A genuine smile split open my face the other day – like an axe through a watermelon. I was in the passenger seat of a Lada as it sped through the streets of Sheki, Azerbaijan. The driver, a cousin of our home-stay host, was obviously auditioning for the fast and the furious 17, and I think I offended him by grabbing the passenger seat-belt.
“No worries, Azerbaijan is fine, no need for belt,” he said, as we swerved past a packed mini bus and nearly collided with another Lada driving just as manically on the opposite of the road. I clicked in anyway, and took the cigarette he offered me. I don’t smoke so much these days, but my heart was trying to escape through my mouth, and I thought a few drags wouldn’t hurt on the grand scale of things.
So I smiled. Because regardless of my relentless OCD, here I was, in a town in Azerbaijan, in a Lada hurtling through the streets in the pouring rain – I was winning.
OCD ruined my education, lost me countless opportunities in life, crushed my hope, and it has left a bitter taste in the back of my throat. When Crow reminds me of what he’s taken away from me, I choke a little, fury rising inside me like a charging wave, and all sorts of negative emotions wrestle for control. Sometimes it takes a while to stop feeling so bitter, so sick in the stomach; I feel naked, helpless to a horde of black beetles scurrying over my face, into my mouth, swimming into my bloodstream.
Warp speed to yesterday evening, in Sheki, Azerbaijan – and I’m brushing off those beetles like dust from my jeans. Our host invited us for drinks with his family, and we talked, and smoked, and drank vodka and beer around the table. Crow nibbled at the back of my head, the intrusive thoughts knocking at the door, black beetles scuttling beneath the floorboards, but I held them off, (the alcohol probably helped,) and again I smiled healthily, like a chimpanzee with a bag of bananas. Yesterday we’d seen the local market; our host had driven us to a beautiful viewpoint over the city; we’d been fed tasty dishes and joked and laughed in broken English about subjects none of us fully understood, warmly accepted into their family as new friends, toasting life with the flowing vodka as Crow bit into my shoulder like a bitter, toothless, B-movie zombie.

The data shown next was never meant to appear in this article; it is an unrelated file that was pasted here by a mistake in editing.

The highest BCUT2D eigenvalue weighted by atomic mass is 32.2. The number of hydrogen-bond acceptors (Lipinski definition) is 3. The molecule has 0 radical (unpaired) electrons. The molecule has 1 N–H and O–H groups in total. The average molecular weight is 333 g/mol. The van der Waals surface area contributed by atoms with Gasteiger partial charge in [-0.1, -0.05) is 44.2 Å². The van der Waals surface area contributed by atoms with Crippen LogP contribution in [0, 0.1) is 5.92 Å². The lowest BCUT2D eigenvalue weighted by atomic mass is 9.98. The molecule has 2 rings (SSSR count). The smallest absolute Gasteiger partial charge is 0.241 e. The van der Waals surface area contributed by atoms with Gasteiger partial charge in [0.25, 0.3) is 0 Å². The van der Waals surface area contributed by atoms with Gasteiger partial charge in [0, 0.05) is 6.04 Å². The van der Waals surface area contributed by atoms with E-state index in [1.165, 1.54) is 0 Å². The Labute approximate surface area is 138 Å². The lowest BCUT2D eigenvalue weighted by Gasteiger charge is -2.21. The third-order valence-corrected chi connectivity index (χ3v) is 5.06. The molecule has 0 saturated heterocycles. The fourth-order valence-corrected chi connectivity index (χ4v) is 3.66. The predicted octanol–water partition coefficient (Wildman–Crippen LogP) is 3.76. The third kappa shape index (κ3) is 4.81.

“You are always smiling,” said Antigua, the wife of our host.
I told her that inside I was always crying. She took it as another vodka fueled quip. I wanted her to. It reminded me of my times at work in the noisy factories as I wore my clown mask in front of my work colleagues. I want to be remembered as the happy joker, not the manic juggler, or the sad shadow in the corner – laughing even as the Crows talons grind my insides to shreds. I’d had a day and an evening to remember – a slice of life in Sheki Azerbaijan. OCD had not taken this away from me, and the crow, although circling in the smokey room, banged into furniture like a clumsy slapstick villain, almost comical as I fought his army of gnashing beetles.
We ate, we smoked, we tipped vodka down our necks like it was a necessity to life. We put the world to rights, agreed and disagreed, forgot that the world can be a terrible, frightening place, and I crawled into bed with a grin like a quartered watermelon.
My last coherent thoughts, regardless of Crows ferocious advances, were simple, ‘Today was a good day.’